15. Japanese Camelia (Camelia Japonica)
A Southern staple and the state flower of Alabama, Japanese camelia is a spring-flowering ornamental tree growing up to 12 feet tall. The slow-growing Asian beauty, with glossy, dark green, serrated leaves and single or double flowers in shades of white, pink, yellow, or red, grows best in sheltered locations with partial shade in zones 6 to 10. In northern zones, it can be grown as a container plant. Its requirement of well-draining, acidic soil makes it a fussy plant to maintain. Surface roots on these ornamental trees are noninvasive.
16. Royal Star Magnolia (Magnolia stellata)
This spring bloomer is a slow grower with a shallow, non-invasive root system. Reaching 15 to 20 feet tall, Royal Star magnolia is showstopper when in bloom, with large, fragrant pink, white, red, yellow, or lavender star-shaped flowers. It blooms earlier than saucer magnolias, on old wood. This specimen tree prefers full sun, but southern exposure can cause early blooming. A sheltered spot is best, to protect the large blossoms from late frosts. There's no need to landscape around it; delicate petals will blanket the ground when it’s done blooming. Hardy in zones 4 through 10, this magnolia is a true compact, multi-stemmed star.
17. Banana Shrub (Michelia figo)
Named for the fragrance of its waxy, purple-edged, creamy yellow flowers rather than any relation to the banana, the banana shrub produces dense, glossy foliage on multiple stems, for a lush, tropical look. It does produce red follicular fruit if the flowers are pollinated. Grown in zones 8 to 10, it grows 6 to 10 feet tall, with a spread nearly as big. Easily pruned to maintain a height of 4 to 5 feet, this low-maintenance relative of the magnolia makes a nice privacy hedge in full sun to partial shade. Called the port wine magnolia or banana magnolia, it makes a good understory planting for large trees.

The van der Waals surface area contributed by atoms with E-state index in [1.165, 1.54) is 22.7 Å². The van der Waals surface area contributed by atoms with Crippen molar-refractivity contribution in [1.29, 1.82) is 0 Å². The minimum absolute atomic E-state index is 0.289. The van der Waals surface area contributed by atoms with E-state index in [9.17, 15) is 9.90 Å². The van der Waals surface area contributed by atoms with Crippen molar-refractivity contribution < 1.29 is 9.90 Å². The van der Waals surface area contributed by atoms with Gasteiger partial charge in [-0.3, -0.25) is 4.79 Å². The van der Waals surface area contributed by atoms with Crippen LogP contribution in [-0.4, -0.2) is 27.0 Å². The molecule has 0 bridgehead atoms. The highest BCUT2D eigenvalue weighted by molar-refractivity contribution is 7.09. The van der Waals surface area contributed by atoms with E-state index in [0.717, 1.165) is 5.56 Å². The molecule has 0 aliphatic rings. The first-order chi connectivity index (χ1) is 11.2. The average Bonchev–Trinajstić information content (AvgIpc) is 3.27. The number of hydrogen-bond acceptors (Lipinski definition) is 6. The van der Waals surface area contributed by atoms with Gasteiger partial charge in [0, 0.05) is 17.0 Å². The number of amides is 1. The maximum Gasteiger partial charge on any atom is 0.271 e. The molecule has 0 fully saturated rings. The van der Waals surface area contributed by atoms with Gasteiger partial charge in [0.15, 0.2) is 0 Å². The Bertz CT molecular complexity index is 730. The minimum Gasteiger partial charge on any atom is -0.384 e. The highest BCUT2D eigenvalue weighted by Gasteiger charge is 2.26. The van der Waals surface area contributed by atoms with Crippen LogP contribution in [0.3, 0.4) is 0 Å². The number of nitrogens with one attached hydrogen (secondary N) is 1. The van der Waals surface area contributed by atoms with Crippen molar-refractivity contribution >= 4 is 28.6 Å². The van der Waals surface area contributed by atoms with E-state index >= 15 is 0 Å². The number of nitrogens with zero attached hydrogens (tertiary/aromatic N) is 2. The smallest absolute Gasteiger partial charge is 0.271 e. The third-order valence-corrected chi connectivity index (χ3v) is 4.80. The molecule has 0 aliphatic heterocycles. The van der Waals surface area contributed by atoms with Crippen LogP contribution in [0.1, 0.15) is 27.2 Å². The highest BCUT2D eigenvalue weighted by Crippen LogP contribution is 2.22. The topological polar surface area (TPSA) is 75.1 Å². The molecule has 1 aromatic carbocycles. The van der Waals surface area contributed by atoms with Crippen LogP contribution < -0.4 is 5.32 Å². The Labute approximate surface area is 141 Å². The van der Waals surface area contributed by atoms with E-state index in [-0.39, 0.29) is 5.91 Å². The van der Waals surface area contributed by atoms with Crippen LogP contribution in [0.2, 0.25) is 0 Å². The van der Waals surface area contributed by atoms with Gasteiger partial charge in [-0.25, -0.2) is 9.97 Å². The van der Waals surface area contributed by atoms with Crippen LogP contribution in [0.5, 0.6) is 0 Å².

18. Royal Purple Smoke Tree (Cotinus boggygria)
Photo: NativeGardensTN via Etsy.com
The slow-growing smoke bush acquired its name from the long-lasting, airy plumes of billowy hairs on the flower clusters in late spring-early summer that, from a distance, give the appearance of smoke. Flowers turn from pink to purplish-pink, but once the flowers have faded, this upright, multi-stemmed tree continues to impress with its ovate-shaped magenta leaves. Grown in full sun in zones 4 to 9, smoke bush can reach 15 feet tall. Whether used as a specimen plant or grouped in a hedge, this easy-to-care-for, drought-tolerant native plant adds color and mystery to the landscape.
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19. Fringe Tree (Chionanthus virginicus)
Photo: Plantsandthings via Etsy.com
Clouds of feathery white flowers that perfume the garden in the evening with a sweet fragrance similar to lilacs are the fringe tree’s main attraction. This U.S. native plant is frequently planted as a specimen because of those sweet-smelling flowers set against gray bark. Before this deciduous tree drops its foliage for the winter, the female trees produce clusters of little blackish-blue edible drupe fruits. Growing up to 20 feet tall, fringe trees thrive in full sun or partial shade in wet river bottoms in zones 3 through 8. Shallow lateral roots are non-invasive.
20. Powder Puff (Calliandra haematocephala)
Technically a large, fast-growing shrub, this Bolivian native is grown worldwide due to the popularity of its puffy, fuzzy red or pink winter blooms that are a favorite of pollinators. A fast-growing dwarf evergreen, powder puff can grow to 6 feet tall, but can be pruned like a shrub or hedge; in fact, it needs pruning to manage its growth. It can also be grown in a container or trained on a trellis, where its mimosa-like leaves add to the airy effect of its soft, fuzzy flowers. Preferring full sun, it does best in warm, humid regions in zones 9 through 11.